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THE WHIG STANDARD.'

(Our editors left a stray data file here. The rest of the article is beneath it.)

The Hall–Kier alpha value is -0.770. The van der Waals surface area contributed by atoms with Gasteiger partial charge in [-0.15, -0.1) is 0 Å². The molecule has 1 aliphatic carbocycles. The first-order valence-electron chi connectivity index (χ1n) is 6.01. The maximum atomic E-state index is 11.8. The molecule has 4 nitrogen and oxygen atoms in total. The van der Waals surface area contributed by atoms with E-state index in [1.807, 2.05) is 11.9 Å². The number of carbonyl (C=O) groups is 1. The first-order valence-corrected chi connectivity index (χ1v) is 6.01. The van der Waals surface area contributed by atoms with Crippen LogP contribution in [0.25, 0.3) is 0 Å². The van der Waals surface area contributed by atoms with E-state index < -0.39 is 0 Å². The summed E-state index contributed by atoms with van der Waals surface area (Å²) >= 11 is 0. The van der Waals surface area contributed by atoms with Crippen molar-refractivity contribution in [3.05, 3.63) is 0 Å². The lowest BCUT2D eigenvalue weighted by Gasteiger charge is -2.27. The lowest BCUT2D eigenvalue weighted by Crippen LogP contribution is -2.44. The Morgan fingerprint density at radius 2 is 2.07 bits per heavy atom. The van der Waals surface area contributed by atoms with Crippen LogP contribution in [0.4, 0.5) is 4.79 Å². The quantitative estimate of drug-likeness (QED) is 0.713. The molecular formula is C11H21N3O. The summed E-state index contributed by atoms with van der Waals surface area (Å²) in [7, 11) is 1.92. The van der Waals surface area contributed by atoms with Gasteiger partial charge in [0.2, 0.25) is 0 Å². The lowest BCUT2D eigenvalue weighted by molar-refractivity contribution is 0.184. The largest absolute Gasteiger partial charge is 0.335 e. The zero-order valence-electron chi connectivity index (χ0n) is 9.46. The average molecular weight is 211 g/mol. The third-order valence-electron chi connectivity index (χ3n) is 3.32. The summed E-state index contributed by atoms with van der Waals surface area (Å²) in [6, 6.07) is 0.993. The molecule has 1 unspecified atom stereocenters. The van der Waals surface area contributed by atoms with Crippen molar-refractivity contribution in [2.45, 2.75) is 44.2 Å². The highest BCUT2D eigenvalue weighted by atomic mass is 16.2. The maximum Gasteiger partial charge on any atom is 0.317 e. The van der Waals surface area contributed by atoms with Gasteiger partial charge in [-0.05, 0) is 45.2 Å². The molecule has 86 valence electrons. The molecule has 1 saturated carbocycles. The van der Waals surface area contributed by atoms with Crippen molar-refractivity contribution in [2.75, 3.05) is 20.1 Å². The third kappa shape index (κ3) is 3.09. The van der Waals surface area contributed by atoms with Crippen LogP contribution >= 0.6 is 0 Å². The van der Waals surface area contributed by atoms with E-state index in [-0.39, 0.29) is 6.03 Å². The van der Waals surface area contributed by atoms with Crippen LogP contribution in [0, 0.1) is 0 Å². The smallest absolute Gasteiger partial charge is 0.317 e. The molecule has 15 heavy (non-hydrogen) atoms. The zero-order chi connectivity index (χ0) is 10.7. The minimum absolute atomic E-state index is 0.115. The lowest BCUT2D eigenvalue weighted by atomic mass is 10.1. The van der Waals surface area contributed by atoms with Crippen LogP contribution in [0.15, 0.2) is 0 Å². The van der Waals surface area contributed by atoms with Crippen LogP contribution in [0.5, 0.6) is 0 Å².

" Flag of tike free J thy folds shall fly. The Htm of hope and triumph FOR PRE8IDENT, HENRY CLAY. FOR VICE PRESIDENT, THEODORE FRELINGHUYSEN. WASHINGTON. WEDNESDAY EVENING, AUG. 28, 1844 THE CAT OUT OP THE BAG. The Madiaonian is very anxious to repel the imputation upon the President that he is to be rewarded by Mr. Polk for his withdrawal by & foreign mission. That paper concludes an arti cle upon the subject thus : " That President Polk will be the friend of Mr. Tyler's true friends we know very well, and we are not disposed to deny it, since there is no ne cessity for it. But that he and Mr. Tyler have M bargained," as haB been insinuated by their ene mies, no honorable man can ever be made to be lieve." So it turns out that there was a consideration after all. Mr. Tyler's friends are to be provided for, "we know very well,*' says the Madiaonian ; that is to say, his sons and sons-in-law, first, se cond, and third cousins are to live upon the pub lic treasury for the next four years, if Mr. Polk is elected. And then there was no difficulty in persuading the Captain that he would be the unanimous choice of the Locofoco party to suc ceed Mr. Polk at the expiration of four years. Captain Tyler would believe that; and the New York delegation of office holders and party hacks who negotiated the bargain (for a foul, corrupt bargain it was) could have met with no difficulty on that point. The bargain, after all, is improperly termed a " coalition," which in politics may be compared to a partnership in law. The nature of the trans action is that of a " bargain and sale.1' The gross depravity of this transaction cannot be wondered at by any one who remembers the advertisement made by Mr. Cushing in the win ter of 1843, that the President was desirous of selling out. The offer was then poked at the Whigs, but being spurned with indignation, the auctioneer turned to the Locofocos. That party being in more prosperous circumstances than now, refused the bargain likewise; but the over tures being renewed in their present strait, they have gladly accepted the Captain's terms. NORTH CAROLINA. " But how did old North Carolina go into ac tion, and how did she come out of it ? Why, she went in with a majority of nearly thirteen thou sand for the Whigs at the Presidential election of 1840, and she came out with a majority at the recent Gubernatorial election of only between three and four thousand for the Whig candidate, experiencing a loss of between nine and ten thou sand votes, between the period of the two elec tions ! This is the way that " the old glorious North Carolina" came out of action." [Madisonian. If the Madisonian pleases, we will go a few years further back?say 1832, when the Locofoco majority in North Carolina was thirty-five or forty thousand ! Comparing the late election with that of 1832, the Whig gain in the State will range somewhere about thirty thousand !?and, accord ing to the Madisonian's mode of calculation, put ting the Locofoco loss to the Whig gain, the j change in the relative state of parties will ap. proximate to fifty thousand votes in favor of the Whigs ! ! But any candid man will admit the absurdity of going boyond the last election for a comparison with the present. In 1842, the Locofocos had a majority of thirty in the Legislature?now, the Whigs have twenty-four! It is true that, in 1842, the WhigB elected their candidate for Go vernor ; but every body in North Carolina knows how that happened. The Whig candidate, Gov. Morehead, was one of the most popular men in the State, and a western man, while his oppo nent, Mr. Henry, is one of the most unpopular, and is resident in the southeast. In North Car olina, some degree of jealousy exists between the east and west ends of the State ; and the popular strength being in the west, Mr. Morehead'a large majority, when the Legislature was all the other way, is easily accounted for. Besides Mr. Hen ry, in addition to his'unpopularity, left Nrrth Carolina in the midBt of the campaign, and "con vened" at the Virginia Springs for the benefit of his health. Such are the causes which conspired swell ihe majority for Morehead, in 1842, to four thousand seven hundred and odd, while the Le gislature was largely Locofoco. But in the late contest between Messrs. Gra ham and Hoke, circumstances conspired to favor the Locofoco candidate. Mr. Graham, it is true, ia equally popular with Mr. Hoke, but the latter had the advantage of position, being from the west, while Mr. Graham, living in the central part of the State, could enlist no local prejudice in hi. favor Erory body in North Carolta. feel, and know, thai Mr. Cl?y'? majority ovor Mr. Polk will far exceed the Gubernatorial majority. Mr. Clay is highly popular, while Mr. Polk ib un known for good or ill. It is uncandid. unfair, and deceptive, to com pare the recent elections with those of 1840, when an intervening election has totally changed the position of parties. The Whigs were defeated, in 1842, in consequence of the perfidy and deser tion of Tyler, which temporarily threw their ranks into disorder. The late elections, in every in stance, show that they have recovered from the reverse. aTImstinction. The Locofocos attempt to recriminate the charge of disunion upon the Whigs, by alleging that some of the Northern Whigs have threaten ed a dissolution of the Union in event of the an nexation of Texas. Admit the fact; but the dis tinction lies here?and it is a wide one. The No. them men threaten a dissolution if Texas is annexed?that is to say, if the Federal Compact ij changed, and others not parties to it admitted to its privileges. But tho Southern men threaten dissolution it Texas is not annexed?if the com pact is not changed. Every one can see the wide difference between the cases. But an illustration will render the c&bo more plain: Two men, A and B, being in partnership as merchants, for in stance, they agree to abide a certain compact, to which the law will bind them. If A says to B, " sir, unless you admit C into partnership with us 11 will not abide the compacthe will not be sustained in his demand by the law, but will be held to his agreement. On the other hand, if B says to A, " sir, I will not consent to admit C into the compact, and if you attempt to force him in against my consent the compact is broken, and 1 will not abide by it" In such a resolution B would be sustained by the law. WHAT'S THE MATTER. At the Locofoco gathering on Monday night in front of the Globe office a likeness of Gen. Jack son was exhibited to the crowd, and three cheers proposed for Old Hickory?but it was no go !? No response was heard from the faithful! Again the cheers were called for?but the same silence was preserved ; and the picture was thrown aside in quiet. So the Old Hero's name has lost its power with the Democracy?even at the Globe office ! ! Will wonders ever cease ? THE ALEXANDRIA ORATOR. Mr. Seeley, the Pop Gun of Alexandria Loco focoism, (and formerly the Baron Munchausen of Shenandoah county, Va.,) was again called on unexpectedly on Monday night, to enlighten the Democracy ! When does this distinguished apol ogiit expect to be prepared ? If he will inform us, we will notify the world, so that his long pro ' mised enlightenment of the people may be listened to by the faithful. When will Mr. Seely be pre pared 1 GOOD ADVICE. Mr. Hoban, in his harangue at the Locofoco gathering on Monday, most earnestly cautioned his party not to wager any thing upon the issue of the coming Presidential election ! Why did he not speak out a little sooner?before the Seng stacks, &c, had put their foot into it 1 It was very clever in Mr. H., however, to apprise the Democracy of the certainty of defeat It appears that we, (as well as the New York Tribune, from which we copied it,) were wrong in stating that Indiana had voted for Mr. Clay in 1824; and it seems, by a letter from the Hon. John W. Davis, of Indiana, to a friend in this city, that he is not altogether pleased that his asser tion that " Henry Clay never did receive the vote of Indiana, and he necer will," should be called in question. Mr. Davis is right in saying that Indiana never has voted for Mr. Clay, and we cheerfully make the correction; but when he as serts that she never will, we take issue, and shall show that be is not so good a prophet as he wishes to be considered. Previous to the late election in Indiana, (July 20,) he wrote a letter, amid all the preparation for the contest, which appeared in the Baltimore Republican, and in which he says: " I cannot resist the inclination to give you the news of our glorious prospects in Indiana. Dur I ing a residence of twenty-three years among the j Hoosiers, I never have seen any thing to be com pared with the energy and enthusiasm that now pervale our friend?. * * h The Whig party in this region look something after the fashion of a fellow in the collapse stage of cholera, ? only more so.' Poor fellows, they are the very picture of defeat already." The above was Mr. Davis's opinion before the election; "glorious prospects" in Indiana, and glorious was the defeat; greit as was the "en ergy and enthusiasm" that pervaded his friends, greater proved the indomitable Whig spirit; and if it is true that the Whig party were really "in the collapse stage of cholera, 4 only more so,'" what must have been the condition of his party to have allowed so prostrate a foe to so rout them. Mr. Davis is welcome to the shadow he pictured i to himsell ; we shall rejoice over the substance. We would like to ask him one question, however, before ?ve close : " How do you like the nomina tion, Davis?" The Richmond Times and Compiler, heretofore a neutral journal, has hoisted the Whig flag, and will do good service in the causc of sound prin ciples. James G. Hopkins, of St. Lawrence county, jSew York, has been nominated as the Whig can. didate for Congress from the eighteenth district, composed of St. Lawrence and Lewis counties. ABOLITIONISM ? LOCOFOCOISM - DR. DUNCAN ?GOV. MORTON. The Southern Locofocoa are in the hibit of charging Mr. Clay and tho Whigs with being al lied with the abolitionists. Now, lei them look at this picture. Dr. Duncan, the great Locofoco leader in Ohio, when a candidate before the peo ple in 1838, wan called upon by a society of abo litionists to know his views of slavery, to which he responded as follows : "There is no man living, perhaps, who is more deadly hostile to slavery than I am. My feelings, my education, the circumstances that have sur rounded roe through life, together with my prin ciples of what I believe to constitute the natural political rights of man, all conspire to make me abhor it as one of the greatest evils that exists on the face of the earth. Yes, greater in ita moral effects and corrupting tendencies than all other human evils put together. It is not only a moral and political evil within itself, or intrinsically so of the darkest and most damning character, but in all its bearings and cffects calculated to pro duce the most fatal effects on both the moral and political institutions of our country. It is an evil that has, does now, and will in all time to come, while it exists, involve in it, as well in its present position as in its future operations, crime, fraud, robbery, murder, and death. For the truth of what I say as to its present effects upon the in stitutions of the country, I have only to refer you to a vie w of the slave States in our Union, and a comparison between the relative condition of the improvements of them and the free States. You see the free States happy and flourishing, to the admiration and astonishment of all who see them. Public improvements and private prosperity are swift and ahead in the race, while, on the other hand, poverty, lean and hungry sterility, and squa lid wretchedness, seem to cover the face of the land, in many parts, where slave institutions have a residence. Cross the line that separates the free from the slave States, or stand upon it and look across the former : you will 6ce comparative ly all life, and happincos, and prosperity, both public and private; but turn your eyes upon the latter and survey it?every thing material (except a few of tho wealthy proprietors) bearing the im press of poverty and dilapidation; all look as if pestilence and famine had been making their sad innovation. The anger of God and vengeance of Heaven seem to rest upon every thing upon which you cast your eyes. Every prospect seems to be withered and wilted by the frown and disapproba tion of avenging justice and violated humanity.? In short, almost every institution, every prosper ity, public and private, 6eems to be sickening and dying from the corrupting and corroding effects of slavery. But the curse be on the heads of those who sustain suih an institution Equally in point is the following extract of a letter from Governor Morton, of Massachusetts, another great light of Locofocoiam. Writing to Merlin Eddy, in 1837, he says: " I DEEM SLAVERY TO BE THE GREATEST CURSE AND THE MOST PORTENTOUS EVIL WHICH A RIGHT EOUS God [Take not the name of the Lord thy God in vain, for the Lord will not hold him guilt less who taketh his name in vain !] ever inflict ed upon a nation, and that every effort consist ent with moral duty, and the Constitution, and the laws of the Union, ought to be made to miti gate, and, if possible, to extirpate it from the land. " That Congress has the control of the whole subject within the District of Columbia, I enter tain no doubt. I have seen two droves of human beings, manacled and chained together, driven like cattle by a driver, under the wails of the Capitol, in which were assembled the Represent atives of a People, proud and boastful of their liberty. Can such things be Buffered to continue without bringing down the vengeanco of an of fended Deity. "In relation to the admission of new States, with power to hold slaves, I need do no more than refer to my recorded votes against the admission of Missouri with this power. That opposition, which it required some courage and firmness to persevere in, would doubtless have proved suc cessful U" but for the extraordinary influence and extraordinary efforts of one man, (Henry Clay,) who was supposed by some to have resort ed to extraordinary means to accomplish his pur pose." ?rjl Polk's duplicity on the Tariff.?Mr. Rhett, the leader of the Chivalry, bears testimony to the double dealing of the Locofoco candidate in rela tion to the tariff. In a speech delivered in Or angeburg, S. C., on the 5th instant, and reported in tho Charleston Mercury, he said : " Nothing is to be hoped from the Presidential election, Mr. Polk has already been trimming his sails so as to catch the breath of both North and South. His profession in favor of a revenue tariff for incidental protection?for the protection of all interests, and his adoption of the Baltimore resolution, arc three gigantic humbugs, which might blind, and would certainly betray us.? There is no redress to be expected from him " Whig speakers, confront the Locofoco orators with this testimony from a witness of their own. Vermont.?Messrs. Foot, Marsh, and Colla mer, the present Whig members of Congress from Vermont, have each been nominated for re election, and will each be re-elected by a hand some majority. Geo. B. Chandler is the Whig candidate in the Fourth District, against Dilling ham. ? A Paris letter states that it is " definitively de termined that Louis Phillippe will visit Queen Victoria, at Windsor Castle, in the month of Sep tember. The King will leave Treport at about eleven o'clock on the 15th of that month, and will proceed to Portsmouth. His stay in England will not exceed a week." The Hon. William C. Preston and family have arrived at New York from Charleston. The tolls on the North Branch (Pennsylvania) Canal, up to the 1st instant, show an increase over the corresponding period of last year, of more than fifty per cenL The Danvillo Democrat re marks that this fact shows the amount of busi ness done on this important work, in consequcnce of the ronewal of the iron business in various places along the line, which may be solely attrib uted to the beneficial effects of the present tariff. tHE PEOPLE MOVING I EAST TENNESSEE. r'?ra the Jonehborough (Tonn.) Whig. TWENTY THOUSAND WHIGS IN CQUNCIL. rjii . KnoxvillKi Auj. 15, 1844. l ne great Maes Meeting of U,e Whigs of EaBt I enne88ec, at this pluco, after a glorious storm of two days and nights, has now closed, and thous ands are on their way to their homes to toll their neighbors what great things they have seen and heard. Never shone the sun on as large a gathering ? 'n ^a8t 'ennessee, or a more joyous and lively group than has been congregated here for the two days and nights past. Tippecanoe times have all been thrown into the shade here ! 1 he enthusiasm rf the Whigs assembled here, from every county in this division of the Slate, was unbounded, and far surpassed the " whirl W"iQ/in ex?'tement" that swept over the country m 1?40. \es?glorious as were those good old 1 ippecanoe times?great as was the enthusiasm, and strong and resistless as was the feelirxr in avor of " Tippecanoe and tyler too," it is excelled by the whig spirit of'44! Indeed, the present I '"^'cations warrant us in saying that Henry Clay and 1 lieodore Frelinghuysen will almost be elect ed as they were nominated?by acclamation! lhe number of persons present at this glorious demonstration, is variously estimated. By a dis mguished Kentuckian, who is accustomed to large assemblies, it was estimated at 30,000 persons, iiy others, known to be good judges, it was esti mated at 2o,000, at least. We set it down at twkntvt thousand, the lowest estimate we have Heard, that we may not exaggerate. And of one [ thing we are certain, no three Conventions we have ever been at in this end of the State, all thrown together, would equal this. East Ten nessee poured forth her thousands to this meet, ing, who came into Knoxville in every mode of conveyance, with banners streaming in the clear breeze of heaven, and music?soul-cheering mu sic, and electrifying songs?filling the air with | "arrnonious concorj 0f svveet 80Ufl(j8 I he ladies?Heaveu smile upon them! attended I !", ,PJnntnber8,' and wi,h 'heir beautiful faces reathed in smiles, looked upon our large, and patriotic throng, while the rich and beautiful ban nere, worked by their own fair hands, waved in >numph all around ! It was indeed a noble spec tacle, and one well calculated to make the heart ot every freeman rejoice ! The procession on the day we organized was [ grand and imposing beyond the description of ongue or pen. Banners with appropriate devices were carried in the van of each county delegation. T ntiierrT,ee.t'"gI Wa^ or?anizecJ hy calling the Hon. I tII ^ n ,air' an(J by 3,1 aPPeal to the Ra^ f ,?l Grfe' ^ the Rev- Mr. Sears, of the Baptist Church. Col. Bell was then introduced I Iffi a68e"lb|y. and made one of his best, most efficient and powerful efforts, occupying two hours and a half. 1 he other gentlemen who addressed he meeting, during the two days of its continu ance, were, in order, and by name, as follows : ?' w' nf N- C., Hon. E. H. Foster, Hon. Wm. T. Senter, Gen. Edney, of N. C., Pro fessor James Conquest Cross, of Ken., and Sen all f, a,r,M?m' th'8 State. These gentlemen I a l spoke with power, eloquence, and great effi I Jid Hlif addressing thousands of gentlemen "d ladies. Beside these, various other speeches, y ditterent other persons, were delivered during the two nights of the meeting. S The Prize Banner was awarded to Hawkins C0|JI? which sent 654 delegates, who onlv then got it from several other counties by a few'votes. ? we cannot feel otherwise than rejoiced that so fine a Whig banner should go to the only coun ty in the State in which a set of villains were found base enough to stretch an insulting flag I he street, UU(,er which to drive the dyinn pa rio hite, on his return from Washington, when driven from the Senate by party malice , re "?w be a meeting of the Whigs of that county, and this glorious flag taken and planted on the same spot. The county is now Whig, and never more will the black and piratical ffag of Locofoco.sm be raised in Hawkins, to insult an honest man. I The glorious news of the Whigs carrying North Carolina, Kentucky, and Indiana, and by mcreas [ ed majorities is now down upon u?j here, and all is joy and gladness. From the Philadelphia Forum. GREAT WHIG GATHERING IN BUCKS COUNTY. THE SPIRIT OF '76 AND '40 REVIVED. If there is one individual in the Union who en tertains any doubts in regard to the result of the next election in this State, wo would advise him to attend some of the meetings held in the dif ferent counties. In Bucks county the Whig watchfires burn brightly, and by them is our path to victory splendidly illuminated. The enthu siasm and patriotism is not confined to the males, but all who have attended our gatherings have observed that the ladies partake largely of the spirit which characterised those females who were prominent actors in their proper sphere during our revolutionary struggle. May the blessings crfHeaven ever rest upon the lovely and beau The meeting at Newtown on Saturday last was the largest and most enthusiastic ever held ir Bucks county. We went in company with the delegations from Oxford, Lower Dublin, More! land, and By berry. We left Bustleton at about him ochlock' A- Each delegation carried On* h appropriate mottoes a id devices. t?on onattracted much atten l r"1 antiq?'ty- It was a revo CrwM ^ r?i ?I' 3 ?n 'l Wure represented the ess o Liberty and a monument to those offi cers who were killed on the battle field, toge ther with other beautiful designs. It was nre mT 'p/ a whig of '76 10 the ?*ford Whigs of :4', 1 he procession which left Bustleton, con sisting of delegations from the townships above named, with vehicles drawn by two, four, six, and eight horses, and preceded by the Washing ton brass band of this city, moved directly to Newtown, under the direction of marshals pre viously appointed. The choir or the National Clay Club having attended the meeting at Bus tletown on Friday evening, also proceeded from that place to Newtown, arriving at the latter place at about eleven o'clock. At an early hour in the morning the delegates from the different townships in Bucks and adjoin ing counties came pouring in with banners, &c., &c. Some came in wagons, some on honeback, and others on foot. Each delegation was honored by th? presence of ladiea, all of whom seemed to participate in the joy and enthusiasm of the occa sion. Were we to attempt to describe the appear, ance of one half of the delegation#, wo should re quiro more room than our columns afford, and inoreforo we must at precent content ourselves by giving a general, though imperfect account of the gathering. A oortion of one delegation was,drawn by 52 horses, guided by 26 riders?representing the dif ferent States. There were also several other vehicles drawn by a very larije number of horses, and decorated with flags bearing various devices. At about 2 o'clock a procession was formed? and under the command of the Chief Marshal and his assistants, it marched to an orchard, a short distance north of the (own, where a large rostrum had been erected and seats prepared for the ladies. In the procession was a large num. ber of Whig ladies. While the delegations in the rear of the procession were entering the or chard, the choir sang three or four songs ; after which the meeting was organized l>y the unani mous election of Dr. Phineas Jenks, as Presi dent, and also of a large number of Vice Presi dents and Secretaries. At this time there were in front of the stand at least two thousand of the most beautiful and intelligent ladies in Bucks county. The assemblage was so large that no one attempted a computation of the number pre sent. Suffice it to say that they occupied three or four acres of ground ! The stage was or namented with wreaths, festoons, and banners, wrought by fair hands, and above the speakers' stand we observed that very " same old coon." After the officers had taken their seats, the audience was ably though briefly addressed by Josiah Randall, Joseph R. Chandler, and Wm. B. Reed, Esqs., of this city. Before the first speaker was introduced to the meeting, a motion was made and carried, that three or four of the gentle men who were engaged to speak, as well as some of the officers, should proceed to the town and organize another meeting, in order to aflord all an opportunity of hearing Whig principles ex plained by able advocates of the cause. Accord ingly, another meeting was organized in front of Hough's Hotel. Thousands gathered around the temporary stand, and listened to eloquent ad dresses delivered by Hon. E.Joy Morris, and Na than Sargeant, Esq., both of this city. This meet ing adjourned at ai>out four o'clock, and immedi ately reassembled in the yard back of the tavern, where speeches were delivered by Gen. Rogers of Tennessee, and John B. Mitchell, Esq., of Doylestown. Several persons present who have attended very many meetings, estimated the entire assem blage at Newtown on Saturday, at between fif teen and twenty thousand ! The enthusiasm manifested has never been exceeded at any ga thering in this State. Some of the ladies in at tendance came from townships twenty or thirty miles disiant, and when they arrived they seemed to be ready and willing at once to participate in a proper manner in the exercises and enthusiasm of the occasion. Those who resided in Newtown made every possible effort to accommodate their sisters from abroad, and all rendered efficient as sistance in the preparation of banners, festoons, and whig emblems. Such patriotism on the part of the ladies, can not fail to incite their lathers, brothers, and husbands, to renewed exertions in behalf of our common country. Long may they live to perform those services which have won for thetn the thanks of all patriotic Whigs ; and it is the fervent hope of all honest and enlighten ed citizens, that our nation may ever hereafter experience the blessings which will be secured by the permanent establishment of the principles advocated by whig men, and sanctioned by whig ladies. The Whigs of Bucks county are coming in their might to the support of the pure democra'ic prin ciples of our party ; and in October and Novem ber next, they will*boldly manifest their patriot ism by nobly coming to the support of Clay, Fre linghuysen and Makkle. NANSEMOND COUNTY AWAKE. TWENTV-FIVE HUNDRED WIIIOS IN COUNCIL ! From the Portsmouth (Va.) Herald. Thursday last was a glorious day in old Nanse mond. We proceeded hither early in the morn ing with some three hundred Whigs, ladies and gentlemen, from Norfolk and Portsmouth; and had the cars provided for the occasion been ade quate to convey them, we believe that one hun dred or one hundred and fifty more would have been with us. Though the clouds lowered gloomily, and though the rain had fallen slightly ere we started, the eager throng pressed onward, filling the cars to overflowing, and occupying each place about them upon which a passenger could hang. At forty minutes past eight the train was fairly in motion. The " horse of iron nerves and sinews" put forth his strength and snorted to the breeze?the welkin rang with loud huzzas, and the music of the Norfolk Band went up in pleasing sounds amid the wild and mirthful dm. Cloud* flitted before us, dark and threatening as tho^e that have often beJimmed the onward course of the noble Whigs of the country, and showers fell, chilling and depressing, like the mildew of Loco foco rule?but we sped onward, seeing the silvery lining that every cloud presents, and seeking to get beyond the sombre face, to view on its coun terside the bright reflection of the golden sun. Without accident, and in high mirth, we reach ed Suffolk ; but ere we beheld the vast multitude in the streets their welcome rent the air in cheer ing long and loud. While the ladies were conducted to the en campment ground, and placed in their more eli gible seats, a procession was formed in the main street of the town, under the command of Gen. Crump and others as marshals, and displaying the appropriate banners of our country and of her true friends, the great Whig Party. We then pro ceeded by a circuitous route to the scene of the day'* ceremonies, receiving the loud and encour aging shouts of many of the People, and the still more welcome though noiseless plaudits of the lovely fair, from windows, doors, and porticos. The meeting was called to'order by Dr. Butt, and ably addressed by Mr. Whitfield, Capiain Samuel Potts, of Portsmouth, Col. Meredith, of Richmond, R. I\ Daniel, Esq., of Richmond, Mr. Smith, of Murfresboro', N. <). Several good W hig songs were sung, and at a late hour in the afternoon the assembly dispern ed. T he Norfolk and Portsmouth visiters were accompanied to the cars by a large concourse of people, and a fervent " adieu" followed them as ? hey returned homeward. 1 ho number of persona in attendance is gener ally computed at more than 2?00, and of these 500 were ladies. No circum ance whatever marred the day's festivities. Peace, order, good feeling, Whig like, marked the progresa of the day.